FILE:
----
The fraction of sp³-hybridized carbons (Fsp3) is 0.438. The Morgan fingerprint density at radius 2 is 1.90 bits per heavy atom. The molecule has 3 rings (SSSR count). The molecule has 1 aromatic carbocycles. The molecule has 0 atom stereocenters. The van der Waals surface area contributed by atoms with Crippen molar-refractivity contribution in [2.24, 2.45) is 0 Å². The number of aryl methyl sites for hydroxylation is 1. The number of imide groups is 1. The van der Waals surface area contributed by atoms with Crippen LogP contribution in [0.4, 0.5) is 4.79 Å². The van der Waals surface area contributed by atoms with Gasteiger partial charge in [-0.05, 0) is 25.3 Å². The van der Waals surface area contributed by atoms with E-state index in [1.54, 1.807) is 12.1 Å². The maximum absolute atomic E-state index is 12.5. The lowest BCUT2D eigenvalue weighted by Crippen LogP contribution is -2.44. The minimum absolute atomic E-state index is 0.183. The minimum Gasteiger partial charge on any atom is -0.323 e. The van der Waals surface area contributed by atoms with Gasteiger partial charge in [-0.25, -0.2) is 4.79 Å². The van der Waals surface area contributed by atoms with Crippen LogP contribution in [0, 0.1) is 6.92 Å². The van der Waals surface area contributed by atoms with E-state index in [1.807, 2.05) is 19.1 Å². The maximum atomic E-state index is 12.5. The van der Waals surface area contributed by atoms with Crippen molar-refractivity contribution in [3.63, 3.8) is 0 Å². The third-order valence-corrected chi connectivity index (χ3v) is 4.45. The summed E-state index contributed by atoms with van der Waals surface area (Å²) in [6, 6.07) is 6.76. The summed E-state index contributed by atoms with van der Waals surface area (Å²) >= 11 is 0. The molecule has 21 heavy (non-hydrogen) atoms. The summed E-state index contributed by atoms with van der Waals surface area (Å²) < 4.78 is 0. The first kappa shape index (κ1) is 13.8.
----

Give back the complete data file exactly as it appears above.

The fraction of sp³-hybridized carbons (Fsp3) is 0.438. The Morgan fingerprint density at radius 2 is 1.90 bits per heavy atom. The molecule has 3 rings (SSSR count). The molecule has 1 aromatic carbocycles. The molecule has 0 atom stereocenters. The van der Waals surface area contributed by atoms with Crippen molar-refractivity contribution in [2.24, 2.45) is 0 Å². The number of aryl methyl sites for hydroxylation is 1. The number of imide groups is 1. The van der Waals surface area contributed by atoms with Crippen LogP contribution in [0.4, 0.5) is 4.79 Å². The van der Waals surface area contributed by atoms with Gasteiger partial charge in [-0.05, 0) is 25.3 Å². The van der Waals surface area contributed by atoms with E-state index in [1.54, 1.807) is 12.1 Å². The maximum absolute atomic E-state index is 12.5. The lowest BCUT2D eigenvalue weighted by Crippen LogP contribution is -2.44. The minimum absolute atomic E-state index is 0.183. The minimum Gasteiger partial charge on any atom is -0.323 e. The van der Waals surface area contributed by atoms with Gasteiger partial charge in [-0.25, -0.2) is 4.79 Å². The van der Waals surface area contributed by atoms with Crippen LogP contribution in [0, 0.1) is 6.92 Å². The van der Waals surface area contributed by atoms with E-state index in [1.807, 2.05) is 19.1 Å². The maximum atomic E-state index is 12.5. The van der Waals surface area contributed by atoms with Crippen molar-refractivity contribution in [3.63, 3.8) is 0 Å². The third-order valence-corrected chi connectivity index (χ3v) is 4.45. The summed E-state index contributed by atoms with van der Waals surface area (Å²) in [6, 6.07) is 6.76. The summed E-state index contributed by atoms with van der Waals surface area (Å²) >= 11 is 0. The molecule has 21 heavy (non-hydrogen) atoms. The summed E-state index contributed by atoms with van der Waals surface area (Å²) < 4.78 is 0. The first kappa shape index (κ1) is 13.8.